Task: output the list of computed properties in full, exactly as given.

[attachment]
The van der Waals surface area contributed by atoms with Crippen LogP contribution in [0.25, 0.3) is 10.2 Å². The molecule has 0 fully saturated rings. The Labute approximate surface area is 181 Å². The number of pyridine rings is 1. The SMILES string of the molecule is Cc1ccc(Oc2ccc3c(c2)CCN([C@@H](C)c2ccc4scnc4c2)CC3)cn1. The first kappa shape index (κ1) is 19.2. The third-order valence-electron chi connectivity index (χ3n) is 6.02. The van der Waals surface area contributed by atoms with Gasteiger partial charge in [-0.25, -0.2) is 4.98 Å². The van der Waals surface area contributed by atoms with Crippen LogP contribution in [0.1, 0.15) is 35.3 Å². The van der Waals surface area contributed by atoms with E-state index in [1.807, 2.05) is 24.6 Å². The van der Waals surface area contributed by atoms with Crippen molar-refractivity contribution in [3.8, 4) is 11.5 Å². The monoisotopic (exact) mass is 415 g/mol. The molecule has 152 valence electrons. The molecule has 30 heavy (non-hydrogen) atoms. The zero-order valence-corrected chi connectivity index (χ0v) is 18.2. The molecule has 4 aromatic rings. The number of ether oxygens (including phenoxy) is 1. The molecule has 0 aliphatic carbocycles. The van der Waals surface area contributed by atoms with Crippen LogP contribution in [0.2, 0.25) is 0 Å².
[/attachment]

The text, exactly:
The van der Waals surface area contributed by atoms with Crippen LogP contribution in [0.25, 0.3) is 10.2 Å². The molecule has 0 fully saturated rings. The Labute approximate surface area is 181 Å². The number of pyridine rings is 1. The SMILES string of the molecule is Cc1ccc(Oc2ccc3c(c2)CCN([C@@H](C)c2ccc4scnc4c2)CC3)cn1. The first kappa shape index (κ1) is 19.2. The third-order valence-electron chi connectivity index (χ3n) is 6.02. The van der Waals surface area contributed by atoms with Gasteiger partial charge in [-0.25, -0.2) is 4.98 Å². The van der Waals surface area contributed by atoms with Crippen LogP contribution in [0.1, 0.15) is 35.3 Å². The van der Waals surface area contributed by atoms with E-state index in [1.807, 2.05) is 24.6 Å². The van der Waals surface area contributed by atoms with Crippen molar-refractivity contribution in [3.8, 4) is 11.5 Å². The monoisotopic (exact) mass is 415 g/mol. The molecule has 152 valence electrons. The molecule has 30 heavy (non-hydrogen) atoms. The zero-order valence-corrected chi connectivity index (χ0v) is 18.2. The molecule has 4 aromatic rings. The number of ether oxygens (including phenoxy) is 1. The molecule has 0 aliphatic carbocycles. The van der Waals surface area contributed by atoms with Crippen LogP contribution in [0.2, 0.25) is 0 Å².